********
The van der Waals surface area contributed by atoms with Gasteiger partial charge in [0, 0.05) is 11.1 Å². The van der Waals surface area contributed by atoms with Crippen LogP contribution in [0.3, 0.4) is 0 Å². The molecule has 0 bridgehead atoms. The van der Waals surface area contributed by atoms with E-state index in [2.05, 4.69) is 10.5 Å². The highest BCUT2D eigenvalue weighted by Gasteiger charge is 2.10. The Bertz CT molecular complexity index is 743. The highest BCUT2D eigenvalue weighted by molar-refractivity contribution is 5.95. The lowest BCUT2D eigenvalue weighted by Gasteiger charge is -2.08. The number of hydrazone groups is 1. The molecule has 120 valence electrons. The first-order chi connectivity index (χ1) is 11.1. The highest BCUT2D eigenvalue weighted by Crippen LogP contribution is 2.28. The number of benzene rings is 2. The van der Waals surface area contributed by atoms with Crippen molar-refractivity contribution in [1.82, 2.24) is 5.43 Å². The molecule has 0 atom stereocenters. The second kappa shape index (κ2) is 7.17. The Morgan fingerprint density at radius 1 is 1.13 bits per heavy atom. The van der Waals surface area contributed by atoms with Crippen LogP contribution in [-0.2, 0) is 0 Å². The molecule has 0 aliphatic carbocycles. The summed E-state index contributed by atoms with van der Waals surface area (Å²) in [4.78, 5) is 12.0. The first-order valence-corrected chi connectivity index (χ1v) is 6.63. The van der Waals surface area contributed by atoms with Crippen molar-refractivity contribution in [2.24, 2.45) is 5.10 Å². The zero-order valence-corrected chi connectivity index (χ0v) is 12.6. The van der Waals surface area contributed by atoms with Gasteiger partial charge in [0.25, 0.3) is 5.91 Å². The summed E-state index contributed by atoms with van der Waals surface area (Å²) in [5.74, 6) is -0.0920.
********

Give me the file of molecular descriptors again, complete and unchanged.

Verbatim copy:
The van der Waals surface area contributed by atoms with Gasteiger partial charge in [0, 0.05) is 11.1 Å². The van der Waals surface area contributed by atoms with Crippen LogP contribution in [0.3, 0.4) is 0 Å². The molecule has 0 bridgehead atoms. The van der Waals surface area contributed by atoms with E-state index in [2.05, 4.69) is 10.5 Å². The highest BCUT2D eigenvalue weighted by Gasteiger charge is 2.10. The Bertz CT molecular complexity index is 743. The highest BCUT2D eigenvalue weighted by molar-refractivity contribution is 5.95. The lowest BCUT2D eigenvalue weighted by Gasteiger charge is -2.08. The number of hydrazone groups is 1. The molecule has 120 valence electrons. The first-order chi connectivity index (χ1) is 11.1. The highest BCUT2D eigenvalue weighted by Crippen LogP contribution is 2.28. The number of benzene rings is 2. The van der Waals surface area contributed by atoms with Crippen molar-refractivity contribution in [1.82, 2.24) is 5.43 Å². The molecule has 0 atom stereocenters. The second kappa shape index (κ2) is 7.17. The Morgan fingerprint density at radius 1 is 1.13 bits per heavy atom. The van der Waals surface area contributed by atoms with Crippen LogP contribution in [-0.2, 0) is 0 Å². The molecule has 0 aliphatic carbocycles. The summed E-state index contributed by atoms with van der Waals surface area (Å²) in [4.78, 5) is 12.0. The first-order valence-corrected chi connectivity index (χ1v) is 6.63. The van der Waals surface area contributed by atoms with Crippen molar-refractivity contribution in [2.24, 2.45) is 5.10 Å². The zero-order valence-corrected chi connectivity index (χ0v) is 12.6. The van der Waals surface area contributed by atoms with Gasteiger partial charge in [0.25, 0.3) is 5.91 Å². The summed E-state index contributed by atoms with van der Waals surface area (Å²) in [5.74, 6) is -0.0920.